When a child is diagnosed with cancer, the entire family must cope with significant changes. This program provides children and families with information, services, support and the skills needed to cope with the cancer in their lives. As with all of Cancer Services’ services and programs, this program is free of charge.
Financial Assistance & Supplies
A one-time $500 grant may be available to families in which a child has cancer. The grant is give to the family to help defray the high costs associated with a cancer diagnosis. Wigs, nutritional supplements, medical supplies and equipment are also available.
A social worker trained in oncology needs of children is available to partner with you and family through the cancer journey.
Counseling is available to children, parents and immediate family members to help in managing the numerous issues that emerge during and after cancer treatment. Counseling is an effective tool for learning to cope with stressful events and is effective in opening the lines of communication within the family. Counseling can take place at Cancer Services or the hospital.
Supportive services come in the form of educational meetings (Cancer 101) and support groups for parents, grandparents and other family members. Groups are led by social workers and give people the opportunity to talk, network and receive support from others going through similar situations. Families with a newly diagnosed child can also be paired with a family who has also experienced childhood cancer. Families provide each other with important information and support during this difficult time.
Grands Helping Grands: A support group for grandparents with a grandchild with cancer. Group meets the last Friday of each month at noon at Cancer Services. Lunch is served.
Parents’ Night Out: Twice a year, moms and dads are invited to a night. Parents enjoy a delicious dinner and are given the opportunity to sit and visit with other moms and dads, either sharing concerns, or using the night to temporarily escape from their worries and concerns.
Many children or families coping with a cancer diagnosis struggle to manage both the stressors of the cancer treatment and the demands of school. Some children may need a little extra help, while others may face specific cognitive issues related to a cancer diagnosis and treatment. Our educational professionals and educational volunteers work to provide support for teachers, families and students. Our goal is to help children meet very clearly defined educational objectives.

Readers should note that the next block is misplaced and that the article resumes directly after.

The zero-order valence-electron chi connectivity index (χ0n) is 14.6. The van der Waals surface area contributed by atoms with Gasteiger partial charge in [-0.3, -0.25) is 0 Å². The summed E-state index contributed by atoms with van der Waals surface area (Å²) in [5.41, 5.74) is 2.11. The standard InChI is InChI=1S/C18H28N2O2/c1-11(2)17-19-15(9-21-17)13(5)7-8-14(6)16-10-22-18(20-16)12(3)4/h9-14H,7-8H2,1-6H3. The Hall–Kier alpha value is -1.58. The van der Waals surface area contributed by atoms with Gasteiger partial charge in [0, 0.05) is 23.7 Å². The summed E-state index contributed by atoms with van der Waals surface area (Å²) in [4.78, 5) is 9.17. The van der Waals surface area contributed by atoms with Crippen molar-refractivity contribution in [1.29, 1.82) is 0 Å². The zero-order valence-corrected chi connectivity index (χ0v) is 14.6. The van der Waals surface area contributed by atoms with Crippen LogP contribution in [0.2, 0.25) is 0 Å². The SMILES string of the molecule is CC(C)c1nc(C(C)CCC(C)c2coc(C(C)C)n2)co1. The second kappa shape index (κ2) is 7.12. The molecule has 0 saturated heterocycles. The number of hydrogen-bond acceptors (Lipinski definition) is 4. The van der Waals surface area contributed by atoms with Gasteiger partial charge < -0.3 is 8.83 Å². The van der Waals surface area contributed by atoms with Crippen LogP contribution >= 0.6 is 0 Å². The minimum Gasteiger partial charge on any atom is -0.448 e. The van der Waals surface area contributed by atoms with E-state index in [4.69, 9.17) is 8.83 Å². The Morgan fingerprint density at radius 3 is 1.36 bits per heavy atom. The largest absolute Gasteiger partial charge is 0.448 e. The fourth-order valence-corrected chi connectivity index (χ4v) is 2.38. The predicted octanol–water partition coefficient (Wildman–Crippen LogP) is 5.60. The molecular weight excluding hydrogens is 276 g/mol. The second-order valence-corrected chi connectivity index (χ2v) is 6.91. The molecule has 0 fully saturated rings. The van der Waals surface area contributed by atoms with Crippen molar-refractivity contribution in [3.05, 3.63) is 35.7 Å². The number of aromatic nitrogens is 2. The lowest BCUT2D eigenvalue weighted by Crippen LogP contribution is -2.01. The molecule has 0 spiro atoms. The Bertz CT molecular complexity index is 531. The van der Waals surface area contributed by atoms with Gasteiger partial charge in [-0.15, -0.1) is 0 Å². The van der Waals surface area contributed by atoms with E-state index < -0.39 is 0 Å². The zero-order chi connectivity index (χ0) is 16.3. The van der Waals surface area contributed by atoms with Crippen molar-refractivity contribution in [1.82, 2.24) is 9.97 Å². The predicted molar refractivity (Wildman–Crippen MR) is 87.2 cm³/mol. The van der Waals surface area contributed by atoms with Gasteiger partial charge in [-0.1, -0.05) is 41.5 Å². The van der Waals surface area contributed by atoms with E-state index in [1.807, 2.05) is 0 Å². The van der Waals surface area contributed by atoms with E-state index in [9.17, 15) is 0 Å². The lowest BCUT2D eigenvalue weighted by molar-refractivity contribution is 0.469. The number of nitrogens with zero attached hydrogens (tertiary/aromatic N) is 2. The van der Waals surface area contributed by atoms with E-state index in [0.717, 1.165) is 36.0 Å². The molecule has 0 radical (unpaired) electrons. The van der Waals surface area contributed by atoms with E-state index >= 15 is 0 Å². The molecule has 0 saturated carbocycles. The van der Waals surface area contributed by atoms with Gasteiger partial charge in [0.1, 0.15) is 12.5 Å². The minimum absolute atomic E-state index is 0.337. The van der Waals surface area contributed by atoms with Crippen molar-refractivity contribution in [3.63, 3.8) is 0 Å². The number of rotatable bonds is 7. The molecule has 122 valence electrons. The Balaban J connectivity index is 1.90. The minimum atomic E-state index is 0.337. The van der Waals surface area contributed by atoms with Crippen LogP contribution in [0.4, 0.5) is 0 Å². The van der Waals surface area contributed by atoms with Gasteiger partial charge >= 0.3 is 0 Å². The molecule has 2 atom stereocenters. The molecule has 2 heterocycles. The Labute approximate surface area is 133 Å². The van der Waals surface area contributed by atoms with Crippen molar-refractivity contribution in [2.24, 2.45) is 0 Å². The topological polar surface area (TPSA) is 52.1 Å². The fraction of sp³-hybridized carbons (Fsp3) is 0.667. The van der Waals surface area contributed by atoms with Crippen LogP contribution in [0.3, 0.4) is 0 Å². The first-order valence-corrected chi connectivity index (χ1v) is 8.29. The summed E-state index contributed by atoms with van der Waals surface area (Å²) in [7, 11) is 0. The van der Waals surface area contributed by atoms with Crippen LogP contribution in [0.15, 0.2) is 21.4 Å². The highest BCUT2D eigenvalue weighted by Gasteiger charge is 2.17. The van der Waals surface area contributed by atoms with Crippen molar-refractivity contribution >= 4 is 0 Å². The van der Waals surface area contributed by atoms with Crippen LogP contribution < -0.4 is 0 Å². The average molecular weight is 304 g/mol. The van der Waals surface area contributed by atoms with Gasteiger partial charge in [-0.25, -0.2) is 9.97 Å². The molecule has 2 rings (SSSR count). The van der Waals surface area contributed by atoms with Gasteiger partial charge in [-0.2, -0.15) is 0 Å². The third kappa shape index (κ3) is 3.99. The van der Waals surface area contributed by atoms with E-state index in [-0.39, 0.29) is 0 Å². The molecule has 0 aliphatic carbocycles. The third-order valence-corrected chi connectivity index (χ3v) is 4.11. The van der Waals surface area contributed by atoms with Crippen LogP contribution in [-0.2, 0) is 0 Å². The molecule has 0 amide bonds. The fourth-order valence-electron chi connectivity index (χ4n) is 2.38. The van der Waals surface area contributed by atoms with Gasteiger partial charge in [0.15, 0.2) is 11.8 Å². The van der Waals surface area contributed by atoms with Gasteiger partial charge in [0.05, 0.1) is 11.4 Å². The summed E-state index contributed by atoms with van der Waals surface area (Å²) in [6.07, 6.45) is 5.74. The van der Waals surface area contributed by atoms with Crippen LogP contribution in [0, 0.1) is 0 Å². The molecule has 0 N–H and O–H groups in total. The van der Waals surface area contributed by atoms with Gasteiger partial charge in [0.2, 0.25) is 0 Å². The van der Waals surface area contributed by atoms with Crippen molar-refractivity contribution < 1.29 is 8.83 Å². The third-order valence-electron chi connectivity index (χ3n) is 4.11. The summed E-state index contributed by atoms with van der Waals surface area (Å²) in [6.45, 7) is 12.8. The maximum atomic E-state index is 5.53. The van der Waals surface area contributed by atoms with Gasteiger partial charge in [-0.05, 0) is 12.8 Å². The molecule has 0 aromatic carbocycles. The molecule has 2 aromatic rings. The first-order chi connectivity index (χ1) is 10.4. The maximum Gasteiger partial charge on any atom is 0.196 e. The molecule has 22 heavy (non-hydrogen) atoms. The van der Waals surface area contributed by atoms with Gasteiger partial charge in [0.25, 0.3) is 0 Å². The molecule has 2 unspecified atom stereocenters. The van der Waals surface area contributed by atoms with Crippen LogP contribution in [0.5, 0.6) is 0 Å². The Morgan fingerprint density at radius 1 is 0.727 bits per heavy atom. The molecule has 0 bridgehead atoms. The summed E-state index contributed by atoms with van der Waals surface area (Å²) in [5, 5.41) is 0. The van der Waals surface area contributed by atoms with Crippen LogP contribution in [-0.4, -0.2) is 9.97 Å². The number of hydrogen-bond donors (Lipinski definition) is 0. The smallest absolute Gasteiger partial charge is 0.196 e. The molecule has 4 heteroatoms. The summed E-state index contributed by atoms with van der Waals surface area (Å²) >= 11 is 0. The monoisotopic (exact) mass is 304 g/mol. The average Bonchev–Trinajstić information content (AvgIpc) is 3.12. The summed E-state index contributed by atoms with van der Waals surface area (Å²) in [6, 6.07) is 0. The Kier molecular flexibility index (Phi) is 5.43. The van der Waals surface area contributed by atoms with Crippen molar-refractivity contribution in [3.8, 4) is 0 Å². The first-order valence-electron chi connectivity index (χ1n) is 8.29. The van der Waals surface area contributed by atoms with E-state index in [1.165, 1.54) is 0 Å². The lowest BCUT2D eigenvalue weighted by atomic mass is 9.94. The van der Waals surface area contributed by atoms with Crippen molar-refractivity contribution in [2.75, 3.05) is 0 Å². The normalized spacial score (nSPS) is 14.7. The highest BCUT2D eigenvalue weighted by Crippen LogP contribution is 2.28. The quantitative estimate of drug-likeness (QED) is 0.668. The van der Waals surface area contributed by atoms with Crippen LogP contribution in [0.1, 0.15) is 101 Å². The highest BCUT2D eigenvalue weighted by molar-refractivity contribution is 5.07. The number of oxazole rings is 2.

Cancer Services offers families a chance to enjoy normal family outings with other families coping with cancer through free monthly activities like family bowling, cooking at Young Chef’s Academy, or Equine Fun Day. These activities offer families an opportunity to forget about cancer and escape the stresses associated with a cancer diagnosis.
Camp Care is a weeklong summer camp for children (ages 5-13) with cancer and their siblings. Campers enjoy varied activities, including fishing, rock climbing, laser tag, movies and much more. An on-site nurse or doctor provides medical oversight, while the children have fun in a safe environment. For more information on Camp Care, click here.
The holidays are supposed to be a joyous time, but can often be stressful when a family is impacted by cancer. To help families have a merry and bright holiday season, Cancer Services hosts a festive party and provides presents for children and teens (18 and younger) in the family. If you are are already registered with Cancer Services, click here for more information on the 2016 holiday party and to fill out a form to participate.
Palliative Care Support
Cancer Services will work closely with parents of children receiving palliative support or hospice care to provide necessary referrals to resources within the community. Children receiving palliative care are encouraged to provide a “wish list” to our staff who will then work with the families and members of the community to help children accomplish their dreams and goals.